Mineral Health Connection

Selenium (Se)

Selenium (Se)

Mineral Health Connection

Over 200 years ago, Jöns Jacob Berzelius discovered the element selenium, which he named after the goddess of the moon, Selene. Aside from its industrial applications, selenium is an essential trace nutrient that is found in seafood, liver, lean red meat, and grains that are grown in selenium-rich soil. A deficiency in selenium is a severe obstacle in areas of the world where the soil contains little selenium such as the case in the United Kingdom, Australia, New Zealand (source) and some areas of China (source) among others.

Supplementing doses above the RDA (40 to 70 μg) is required to inhibit genetic damage and cancer (>100 μg). The most recent revision of of the RDA for selenium is based on the estimated average requirement (EAR) required to maximize the antioxidant enzyme glutathione peroxidase (GPx) activity in plasma (source) and not necessarily for seleniums anticarcinogenic effects. Excessive doses of selenium may cause oxidative damage leading to genomic instability which raises the question, how much is enough? In this article, I try and find clarity regarding this question and bring transparency to selenium and its supplementation.

Americans have been advised that supplementation is not needed on the basis of the EAR and their serum concentrations being met according to the National Health and Nutrition Examination Survey (NHANES III) (source). However, selenium intake is on the decline in many areas of the world due to the effect of sulphur-based fertilisers on crops such as wheat (source).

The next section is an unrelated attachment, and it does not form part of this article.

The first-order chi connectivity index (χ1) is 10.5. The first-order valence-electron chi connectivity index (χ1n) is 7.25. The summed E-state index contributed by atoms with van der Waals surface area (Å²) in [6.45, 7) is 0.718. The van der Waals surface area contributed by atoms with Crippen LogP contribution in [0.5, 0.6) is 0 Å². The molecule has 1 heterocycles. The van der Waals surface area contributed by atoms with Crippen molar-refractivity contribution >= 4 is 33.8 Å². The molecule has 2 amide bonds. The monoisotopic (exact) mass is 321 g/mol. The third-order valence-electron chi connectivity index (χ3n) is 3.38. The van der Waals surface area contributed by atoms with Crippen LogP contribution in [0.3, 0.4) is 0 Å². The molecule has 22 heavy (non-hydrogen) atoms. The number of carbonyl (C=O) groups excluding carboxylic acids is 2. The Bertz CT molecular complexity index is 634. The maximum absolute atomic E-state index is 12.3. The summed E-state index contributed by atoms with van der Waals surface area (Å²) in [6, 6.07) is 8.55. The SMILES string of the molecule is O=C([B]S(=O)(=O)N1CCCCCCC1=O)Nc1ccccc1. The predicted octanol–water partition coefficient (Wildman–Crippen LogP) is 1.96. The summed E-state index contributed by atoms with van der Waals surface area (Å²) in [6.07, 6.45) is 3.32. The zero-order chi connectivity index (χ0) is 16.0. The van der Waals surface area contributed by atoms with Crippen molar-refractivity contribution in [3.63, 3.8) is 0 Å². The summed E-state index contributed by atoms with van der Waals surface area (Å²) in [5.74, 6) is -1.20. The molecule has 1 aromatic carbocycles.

Worldwide, up to one in seven people have been estimated to have low dietary selenium intake. Using moderate climate change projections, it has been predicted that future soil selenium losses from 58% (between the year 2080–2099). Predicted losses from croplands were even higher, with 66% of croplands predicted to lose 8.7% selenium. These losses could increase the worldwide prevalence of selenium deficiency (source).

Selenium has a protective effect against some forms of cancer and may enhance male fertility, decrease cardiovascular disease mortality, and regulate inflammatory mediators in asthma (source). It has also been proposed that optimal selenium levels may potentially be useful for decreasing the risk of atherosclerosis, cataracts, emphysema, inflammatory-immune disease, senile dementia, aging, and rheumatoid arthritis.